A MAJOR REDESIGN SPARKS A
NEW KIND OF ENERGY
It’s something many employees face every day: grey acoustic panels dividing cubicles, drab carpeting, and
uninspiring views. Figure3 was tasked to flip the switch on the downtown Toronto offices of Ontario Power
Generation (OPG) at 700 University Avenue.
The renowned utility company had worked out of their existing office since the 1970’s with 550 employees
scattered across five floors over approximately 200,000 square feet of office space. But such a major change
meant shining a light not just on the company’s hierarchic office system and dated furnishings, but their bright
vision of the future.
Much as OPG is transforming its business, they wanted to reduce their own real estate footprint down to 2.5
floors, and one of the major changes was to eliminate their 246 private offices.
Principal at Figure3, Suzanne Wilkinson observes: “Reinvigorating the excitement and passion for what
OPG does is truly important here. With its sights set on being a catalyst for economy-wide decarbonization
and a climate change leader, OPG knew they needed to attract the talent to deliver their business goals.”
“OPG was going through culture shifts affecting every part of their business while also pursuing the
development of new clean energy technologies, new entrepreneurial business lines, and a stronger focus
on equity, diversity and inclusion,” notes Michelle Berry, VP, Workplace at Figure3. As a government agency,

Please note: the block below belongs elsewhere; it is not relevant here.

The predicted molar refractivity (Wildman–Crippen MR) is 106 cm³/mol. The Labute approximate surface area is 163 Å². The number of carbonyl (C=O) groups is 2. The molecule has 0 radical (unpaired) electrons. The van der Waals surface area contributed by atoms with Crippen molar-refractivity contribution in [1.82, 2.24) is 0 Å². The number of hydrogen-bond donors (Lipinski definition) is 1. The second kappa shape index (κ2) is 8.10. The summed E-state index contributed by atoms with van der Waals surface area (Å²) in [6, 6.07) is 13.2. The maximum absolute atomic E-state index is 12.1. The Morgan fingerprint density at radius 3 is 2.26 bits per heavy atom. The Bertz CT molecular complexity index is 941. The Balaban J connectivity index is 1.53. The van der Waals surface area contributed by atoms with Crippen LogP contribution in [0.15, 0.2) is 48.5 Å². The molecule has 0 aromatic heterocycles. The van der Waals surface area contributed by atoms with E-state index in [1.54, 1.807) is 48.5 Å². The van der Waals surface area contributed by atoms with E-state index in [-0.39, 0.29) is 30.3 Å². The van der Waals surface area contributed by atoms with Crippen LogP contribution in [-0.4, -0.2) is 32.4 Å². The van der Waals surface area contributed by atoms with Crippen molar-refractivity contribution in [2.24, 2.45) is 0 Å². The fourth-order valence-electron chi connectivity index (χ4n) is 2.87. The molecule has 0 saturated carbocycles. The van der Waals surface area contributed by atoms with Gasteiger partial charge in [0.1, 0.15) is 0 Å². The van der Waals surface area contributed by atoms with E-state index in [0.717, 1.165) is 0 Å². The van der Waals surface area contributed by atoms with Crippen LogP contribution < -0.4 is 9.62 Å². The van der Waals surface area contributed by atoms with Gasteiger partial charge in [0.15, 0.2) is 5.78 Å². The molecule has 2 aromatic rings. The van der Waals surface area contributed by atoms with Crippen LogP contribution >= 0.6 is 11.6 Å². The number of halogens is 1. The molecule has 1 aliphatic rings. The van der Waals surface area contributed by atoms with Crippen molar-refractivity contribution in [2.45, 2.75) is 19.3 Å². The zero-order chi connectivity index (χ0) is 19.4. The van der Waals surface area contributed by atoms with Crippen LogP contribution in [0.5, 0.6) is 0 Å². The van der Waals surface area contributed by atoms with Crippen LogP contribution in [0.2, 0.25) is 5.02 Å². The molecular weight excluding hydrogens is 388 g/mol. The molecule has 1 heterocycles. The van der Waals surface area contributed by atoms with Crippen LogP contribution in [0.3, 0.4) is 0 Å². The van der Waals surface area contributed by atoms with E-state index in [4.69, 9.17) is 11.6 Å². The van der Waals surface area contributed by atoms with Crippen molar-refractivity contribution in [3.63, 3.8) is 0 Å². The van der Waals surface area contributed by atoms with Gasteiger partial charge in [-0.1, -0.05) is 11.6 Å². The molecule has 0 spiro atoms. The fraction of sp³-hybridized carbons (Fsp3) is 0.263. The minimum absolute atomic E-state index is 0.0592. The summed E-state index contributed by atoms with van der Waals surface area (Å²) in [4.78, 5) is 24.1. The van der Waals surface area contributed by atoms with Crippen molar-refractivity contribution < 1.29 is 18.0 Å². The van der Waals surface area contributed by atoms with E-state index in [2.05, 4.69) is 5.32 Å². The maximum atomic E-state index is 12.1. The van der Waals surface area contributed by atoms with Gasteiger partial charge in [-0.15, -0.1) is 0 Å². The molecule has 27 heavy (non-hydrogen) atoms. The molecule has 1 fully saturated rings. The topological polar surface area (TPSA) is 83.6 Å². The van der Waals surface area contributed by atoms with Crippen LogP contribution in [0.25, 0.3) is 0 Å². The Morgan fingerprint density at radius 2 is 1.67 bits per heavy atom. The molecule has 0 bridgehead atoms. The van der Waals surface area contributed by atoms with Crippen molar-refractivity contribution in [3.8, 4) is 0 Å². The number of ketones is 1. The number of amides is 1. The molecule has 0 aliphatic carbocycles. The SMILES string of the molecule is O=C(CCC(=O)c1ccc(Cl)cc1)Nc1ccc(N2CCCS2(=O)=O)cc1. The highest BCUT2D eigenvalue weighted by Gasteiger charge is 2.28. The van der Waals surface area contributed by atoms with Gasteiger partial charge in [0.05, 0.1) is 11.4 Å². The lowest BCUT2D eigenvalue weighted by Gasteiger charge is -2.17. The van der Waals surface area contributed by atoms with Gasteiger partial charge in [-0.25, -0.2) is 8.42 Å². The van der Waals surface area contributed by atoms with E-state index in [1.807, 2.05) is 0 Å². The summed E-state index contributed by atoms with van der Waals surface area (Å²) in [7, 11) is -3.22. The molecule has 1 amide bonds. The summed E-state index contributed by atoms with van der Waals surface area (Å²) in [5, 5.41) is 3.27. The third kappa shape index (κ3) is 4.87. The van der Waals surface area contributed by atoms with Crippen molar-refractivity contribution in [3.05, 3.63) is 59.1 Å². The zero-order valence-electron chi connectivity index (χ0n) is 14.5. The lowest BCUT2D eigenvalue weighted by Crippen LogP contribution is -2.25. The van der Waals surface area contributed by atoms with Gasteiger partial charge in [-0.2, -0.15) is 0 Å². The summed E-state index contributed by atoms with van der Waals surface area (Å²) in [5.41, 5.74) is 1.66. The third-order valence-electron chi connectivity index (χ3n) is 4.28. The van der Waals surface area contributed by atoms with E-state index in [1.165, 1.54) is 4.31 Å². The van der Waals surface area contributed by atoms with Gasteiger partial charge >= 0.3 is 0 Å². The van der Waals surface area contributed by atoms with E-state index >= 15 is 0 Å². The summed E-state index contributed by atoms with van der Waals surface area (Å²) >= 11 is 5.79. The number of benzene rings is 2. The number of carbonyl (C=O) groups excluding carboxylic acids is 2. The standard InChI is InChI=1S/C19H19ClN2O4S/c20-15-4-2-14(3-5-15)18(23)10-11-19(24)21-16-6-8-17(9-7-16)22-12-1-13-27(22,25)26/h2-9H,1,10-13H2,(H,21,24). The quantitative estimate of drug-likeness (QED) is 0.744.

every penny OPG spends is scrutinized so there virtually hadn’t been any changes to their office for close
to 25 years. “It was like being in a time warp, the executives were in over-sized private offices covering
all perimeter windows and the interior spaces were compressed with little to no space allocated for
collaboration or gathering spaces. The disparity was too great between what leadership had versus what
the employees had.”
“OPG was going through culture shifts affecting
every part of their business from the way their
plants were processing and generating power,
to a huge change around leadership.”
/ Michelle Berry
Figure3 walked OPG through their proprietary research approach and visioning exercises with employees
from across the spectrum to produce an extensive Strategy Report. “We uncovered the many nuances that
made the groups unique but also discovered the common threads that bind the organization,” Berry notes.
The building has a unique, curved profile overlooking Queen’s Park that Figure3 capitalized on. To promote
movement and connection among staff, Figure3 created ‘The Boardwalk’, an energetic open environment
along the window offering a choice of stimulating work settings with access to natural light. “The natural
light radiating from the curve of the building wasn’t reaching the inner work spaces which drove us to
prioritize the location of the common and shared spaces,” says Wilkinson.
To further emphasize OPG’s unique culture, a feature wall of hardhats displays the logos of construction
group partnerships and the reception desk is made of steel tubes to mimic the nuclear calandria cooling